Stone Soup – How a Poetry Slam Healed My Soul
One day in 1996 a terrible thing happened. My brother-in-law Tom had a major heart attack and I was the one attending to him until the paramedics arrived.
I was in my last semester of nursing school and had never done CPR except on the dummy in class. When Tom entered into full blown cardiac arrest I began the steps of CPR as I had learned them.
It took twelve agonizing minutes for the paramedics to arrive – a lifetime if you have someone’s life in your hands. As they burst into the room and took over I stepped aside.
Thirteen days later Tom died and I was left with the never ending loop of video in my memory of all that had happened at the scene. I felt a deep hollow space in my gut and a cruel voice in my head that said “If you had done a better job he may have lived.” This voice seeped its way deep into my soul, creating a sadness that I could not exorcise.
I went to therapy, I read books, I spoke to medical professionals. Everyone I talked to had the same answer: this was not my fault, I was not that powerful, cardiac arrest is almost always fatal. Still, I carried this heavy sorrow with me and is was corrosive.
One day I heard about a poetry slam event scheduled at a local book store. My son and I decided we would both go and read. There was a prize for the best piece and we were both up for the challenge. He wrote something spiritually insightful which moved me beyond words.
I wrote a performance piece that embodied the trauma of the event with Tom and all the sorrowful feelings I had held inside since.
The night of the poetry slam the room was filled with an eclectic group of people. I remember seeing a woman who was dirty, disheveled and unkempt. I assumed she had no idea that she had stumbled upon an event that included reading out loud. To my humble surprise she was the most eloquent poet in the room; her writing and the delivery of it brought me to tears.
The event was a mix of fabulous and horrible poetry, but every person was heard, every poem given its due.
When my turn came to read I laid out the scene with Tom in graphic detail, reading my poem with unabashed emotion. It was a long piece and I felt intensely engaged as I read. When I had finished, I looked up and saw a sea of faces aghast with horror at such a topic. I couldn’t have cared less. I had birthed this experience and the labor had been long and arduous.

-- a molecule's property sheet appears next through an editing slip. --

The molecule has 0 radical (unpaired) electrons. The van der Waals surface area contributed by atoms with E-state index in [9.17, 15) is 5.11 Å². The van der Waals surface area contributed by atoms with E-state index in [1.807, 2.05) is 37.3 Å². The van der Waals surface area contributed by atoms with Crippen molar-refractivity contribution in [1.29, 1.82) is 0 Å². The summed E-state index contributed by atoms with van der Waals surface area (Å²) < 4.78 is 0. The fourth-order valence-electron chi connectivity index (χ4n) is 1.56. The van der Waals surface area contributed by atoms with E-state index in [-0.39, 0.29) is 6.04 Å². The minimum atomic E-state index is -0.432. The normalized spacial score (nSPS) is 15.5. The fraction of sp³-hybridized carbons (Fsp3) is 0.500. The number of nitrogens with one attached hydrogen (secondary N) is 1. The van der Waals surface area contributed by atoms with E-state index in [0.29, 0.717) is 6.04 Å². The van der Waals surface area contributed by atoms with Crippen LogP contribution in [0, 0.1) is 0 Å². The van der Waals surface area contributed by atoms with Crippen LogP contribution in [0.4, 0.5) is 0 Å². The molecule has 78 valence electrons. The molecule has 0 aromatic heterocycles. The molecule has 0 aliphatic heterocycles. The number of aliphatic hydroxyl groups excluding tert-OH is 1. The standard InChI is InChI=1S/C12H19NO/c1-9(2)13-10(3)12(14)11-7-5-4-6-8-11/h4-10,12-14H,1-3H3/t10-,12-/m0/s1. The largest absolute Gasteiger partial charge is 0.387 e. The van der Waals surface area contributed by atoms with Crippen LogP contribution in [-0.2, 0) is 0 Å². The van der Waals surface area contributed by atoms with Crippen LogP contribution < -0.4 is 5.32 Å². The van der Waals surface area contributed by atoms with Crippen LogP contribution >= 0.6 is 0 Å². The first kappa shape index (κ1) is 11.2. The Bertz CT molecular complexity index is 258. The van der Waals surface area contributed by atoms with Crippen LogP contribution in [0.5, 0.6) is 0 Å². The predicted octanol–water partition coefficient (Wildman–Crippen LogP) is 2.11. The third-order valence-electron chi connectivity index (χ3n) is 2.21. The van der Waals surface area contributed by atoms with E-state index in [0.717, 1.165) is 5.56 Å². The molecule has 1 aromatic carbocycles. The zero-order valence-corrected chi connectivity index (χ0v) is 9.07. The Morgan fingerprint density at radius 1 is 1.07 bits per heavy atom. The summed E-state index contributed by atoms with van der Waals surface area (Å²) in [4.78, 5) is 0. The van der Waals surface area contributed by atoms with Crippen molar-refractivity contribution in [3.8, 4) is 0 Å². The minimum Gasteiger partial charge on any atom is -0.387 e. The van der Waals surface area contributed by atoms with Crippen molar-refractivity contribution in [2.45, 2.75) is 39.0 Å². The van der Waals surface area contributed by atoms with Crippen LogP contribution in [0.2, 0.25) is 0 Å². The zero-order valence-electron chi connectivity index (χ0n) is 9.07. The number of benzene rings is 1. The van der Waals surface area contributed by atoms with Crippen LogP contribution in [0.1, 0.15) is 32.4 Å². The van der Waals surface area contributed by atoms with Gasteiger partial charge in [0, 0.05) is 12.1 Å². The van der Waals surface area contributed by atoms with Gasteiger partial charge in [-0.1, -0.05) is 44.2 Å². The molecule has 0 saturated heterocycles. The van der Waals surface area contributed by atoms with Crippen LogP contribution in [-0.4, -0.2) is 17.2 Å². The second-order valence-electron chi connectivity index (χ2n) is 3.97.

What I felt in that moment was the amazing power of poetry as a healing force. This poem, only words on a page, took on a life of its own once I had spoken it out loud. It felt akin to being part of the running of the bulls, with my traumatic experience running behind me, nipping at my heels as I read aloud and as I finished the last sentence and leapt to the fence, I felt the terrorizing rumbling of the powerful beast roar past me.
And then it was gone. The sadness I had been carrying, the sorrow, left as the last word was spoken.
It sounds dramatic and too good to be true, but just like the space shuttle that jettisons its fuel after takeoff, these long-held feelings left me and fell away that night and I’ve been free of them ever since.
All these years later I remember that the award that night went to a poem entitled “My Daughter Peels an Orange”, read by a woman who was moved by the simple act of her daughter whom she loved, performing the mundane task of peeling an orange at the kitchen sink.
I’m grateful that I stepped out and took a chance by reading my poetry. Those intensely personal, painful feelings that I had carried for so long were released in a way I couldn’t have anticipated, all because of the healing power of poetry.